Healthcare funds : The Tribune India

Healthcare funds

IN reference to ‘India’s healthcare spending’, the healthcare sector needs attention in the current socio-economic scenario of rural India. State governments have been providing healthcare services according to their resources, but it is a matter of concern that fund allocation has been decreasing. Big private hospitals are out of the reach of the common man. Primary health centres in rural areas lack sufficient staff. The Centre has started many schemes for the lower strata of society without achieving the desired objectives. Every citizen should be covered under health insurance by creating a mechanism with suitable funds in the budget. Every employee, whether in the private or public sector, should contribute towards mandatory insurance. Rest of the citizens may be covered by the government. Private hospitals should not be allowed to charge very high fees. At the same time, funds and infrastructure equipped with doctors, ANMs and staff should be managed on priority to check the erosion of health services.

Dilwar Ali Meerak, TOHANA

Poor bill of health

Refer to ‘India’s healthcare spending’; though the government has opened PHCs and CHCs, the service in villages is far from satisfactory. At some health centres, there are no doctors. At other centres, where a doctor is available, he has to look after two or three centres at different locations on rotation. Also, there are no diagnostic facilities there. In the name of treatment, some paramedics can be seen dispensing medicines to patients as per their limited knowledge. Serious patients have to rush to hospitals in cities and many die on the way.

CS Mann, Una

Medical education

The medical education network has come a long way in terms of quantity. Currently, there are nearly 600 medical colleges or institutions where MBBS courses are being conducted, producing about 92,000 doctors a year. In addition, hundreds of aspirants go abroad for medical studies. But we should not lose focus on the quality of the courses otherwise it may lead to a huge numbers of qualified doctors with no jobs. At the same time, seats in specialisation courses must be enhanced so that specialists are available in all branches of medical education.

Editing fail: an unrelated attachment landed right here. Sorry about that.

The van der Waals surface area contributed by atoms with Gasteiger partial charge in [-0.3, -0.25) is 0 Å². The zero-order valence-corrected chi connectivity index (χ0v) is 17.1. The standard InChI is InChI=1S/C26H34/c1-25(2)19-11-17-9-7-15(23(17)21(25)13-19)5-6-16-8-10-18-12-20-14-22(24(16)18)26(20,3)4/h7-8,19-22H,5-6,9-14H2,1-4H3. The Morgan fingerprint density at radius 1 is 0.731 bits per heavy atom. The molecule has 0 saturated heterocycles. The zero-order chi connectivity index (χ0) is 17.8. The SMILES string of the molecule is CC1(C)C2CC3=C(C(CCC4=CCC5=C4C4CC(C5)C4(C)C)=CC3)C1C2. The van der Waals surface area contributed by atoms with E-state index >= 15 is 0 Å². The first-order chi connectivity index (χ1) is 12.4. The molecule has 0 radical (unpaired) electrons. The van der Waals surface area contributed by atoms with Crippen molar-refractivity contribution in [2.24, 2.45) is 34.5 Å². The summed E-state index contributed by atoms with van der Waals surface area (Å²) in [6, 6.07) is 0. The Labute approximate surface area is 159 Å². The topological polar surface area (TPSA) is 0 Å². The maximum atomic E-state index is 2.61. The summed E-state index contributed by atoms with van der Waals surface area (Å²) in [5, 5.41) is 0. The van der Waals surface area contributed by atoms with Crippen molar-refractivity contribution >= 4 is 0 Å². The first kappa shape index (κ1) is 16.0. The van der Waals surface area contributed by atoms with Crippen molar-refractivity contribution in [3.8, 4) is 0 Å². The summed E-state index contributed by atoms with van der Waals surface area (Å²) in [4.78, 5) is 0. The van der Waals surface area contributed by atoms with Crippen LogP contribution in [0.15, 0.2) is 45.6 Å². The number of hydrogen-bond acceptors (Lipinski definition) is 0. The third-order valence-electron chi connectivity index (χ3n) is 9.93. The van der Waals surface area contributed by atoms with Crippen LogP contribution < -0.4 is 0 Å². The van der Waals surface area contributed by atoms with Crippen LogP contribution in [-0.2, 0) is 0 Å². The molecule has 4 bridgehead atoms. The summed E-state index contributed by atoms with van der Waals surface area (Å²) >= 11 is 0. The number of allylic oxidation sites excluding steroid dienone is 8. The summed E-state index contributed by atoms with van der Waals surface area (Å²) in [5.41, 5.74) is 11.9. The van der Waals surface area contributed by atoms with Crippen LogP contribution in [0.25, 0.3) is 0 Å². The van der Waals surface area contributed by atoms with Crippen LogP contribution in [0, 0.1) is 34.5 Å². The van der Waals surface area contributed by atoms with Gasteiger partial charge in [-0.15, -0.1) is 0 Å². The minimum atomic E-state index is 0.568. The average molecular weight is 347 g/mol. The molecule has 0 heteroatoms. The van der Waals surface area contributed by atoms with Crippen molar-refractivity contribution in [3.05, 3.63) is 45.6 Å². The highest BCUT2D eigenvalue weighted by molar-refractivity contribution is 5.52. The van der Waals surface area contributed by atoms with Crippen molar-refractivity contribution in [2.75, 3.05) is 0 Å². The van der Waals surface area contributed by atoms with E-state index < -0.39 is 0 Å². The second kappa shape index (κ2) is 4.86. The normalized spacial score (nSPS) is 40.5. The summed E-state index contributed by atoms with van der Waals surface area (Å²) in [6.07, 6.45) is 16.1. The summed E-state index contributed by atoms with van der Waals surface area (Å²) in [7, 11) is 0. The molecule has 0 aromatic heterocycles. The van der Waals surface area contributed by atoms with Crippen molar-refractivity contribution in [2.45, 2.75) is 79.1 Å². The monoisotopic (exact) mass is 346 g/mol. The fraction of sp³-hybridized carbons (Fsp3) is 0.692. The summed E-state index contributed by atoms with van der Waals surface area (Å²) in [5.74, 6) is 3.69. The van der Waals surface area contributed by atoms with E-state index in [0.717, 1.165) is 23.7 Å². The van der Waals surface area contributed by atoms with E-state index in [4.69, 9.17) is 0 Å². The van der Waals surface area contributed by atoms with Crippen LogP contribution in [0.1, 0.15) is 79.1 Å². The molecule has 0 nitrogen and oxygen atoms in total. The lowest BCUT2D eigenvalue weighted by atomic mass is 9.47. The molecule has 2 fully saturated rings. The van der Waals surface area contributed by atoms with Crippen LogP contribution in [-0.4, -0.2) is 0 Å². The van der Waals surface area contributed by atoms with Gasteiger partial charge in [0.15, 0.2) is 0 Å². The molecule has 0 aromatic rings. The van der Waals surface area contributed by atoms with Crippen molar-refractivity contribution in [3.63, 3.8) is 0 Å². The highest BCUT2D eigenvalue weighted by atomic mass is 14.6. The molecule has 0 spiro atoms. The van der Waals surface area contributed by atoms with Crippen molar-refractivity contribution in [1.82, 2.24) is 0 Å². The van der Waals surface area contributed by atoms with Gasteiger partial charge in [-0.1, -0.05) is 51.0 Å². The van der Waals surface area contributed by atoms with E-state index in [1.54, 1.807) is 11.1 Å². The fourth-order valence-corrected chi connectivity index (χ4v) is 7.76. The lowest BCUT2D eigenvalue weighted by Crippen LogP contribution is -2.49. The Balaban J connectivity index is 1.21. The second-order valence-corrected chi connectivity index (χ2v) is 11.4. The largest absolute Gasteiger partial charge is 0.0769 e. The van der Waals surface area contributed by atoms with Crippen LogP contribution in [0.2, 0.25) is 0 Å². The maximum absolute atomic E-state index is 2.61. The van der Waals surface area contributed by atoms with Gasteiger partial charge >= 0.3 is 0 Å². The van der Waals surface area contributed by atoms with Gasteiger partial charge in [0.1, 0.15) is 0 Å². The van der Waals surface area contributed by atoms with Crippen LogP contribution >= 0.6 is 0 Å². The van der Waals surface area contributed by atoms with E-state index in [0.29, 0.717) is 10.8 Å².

Ravi Bhushan, Kurukshetra

Cheaper drugs

It is heartening that the Centre has awakened to the sky-rocketing prices of some essential medicines used in routine, especially in the treatment of malignancies (‘Cancer drugs to get cheaper’). Certain other drugs, like zolgensma injection used in spinal muscular atrophy, are also very expensive and beyond the reach of even the rich. A single shot of this injection costs nearly Rs 16 crore. The government should offer highly expensive medicines free of cost, at least to the poor and middle-class people.

Sunil Chopra, Ludhiana

No price relief

In response to the article ‘Fuelling the oil war’, the global crude prices are down, but there is no relief for the common man. Due to geopolitical reasons, there has been a continuous drop in crude prices for months, but the government has not taken any steps to give relief to the masses. There has been no revision in retail petrol and diesel prices. The basket of crude oil that India imports averaged $88 per barrel on September 8. It averaged $102 in April before rising to $116 in June 2022. Consequent to this fall in price, and filling of the coffers of the government — at the cost of the masses — the government should share the savings with the public.

SK Khosla, Chandigarh

Another jolt for AAP

Apropos of ‘Just two months into Cabinet, leaked audio puts Sarari in fix’, it is evident that the AAP did not learn any lesson from a rap by Anna Hazare after the liquor scam surfaced in Delhi. Perhaps ministers in the Bhagwant Mann Cabinet are not sure about their continuance for long. Therefore, they are trying to make a quick buck. After the recent sacking of the state health minister, Fauja Singh Sarari is now embroiled in a controversy.

Upendra Sharma, by mail

Furniture scam

Reference to ‘Rs 13-cr furniture scam rocks health dept, top officials under scanner’; it is unfortunate that the ghost of corruption continues to haunt the Bhagwant Mann Cabinet during its short period of existence. First, it was health minister Vijay Singla who was sacked for corruption. Now Sarari is facing charges. After the mask and sanitiser scam, this Rs 13-crore scam related to the procurement of hospital furniture has surfaced. In spite of the tall claims of clean administration, members of the Mann government are indulging in corrupt practices.

Vijaya Sharma, by mail

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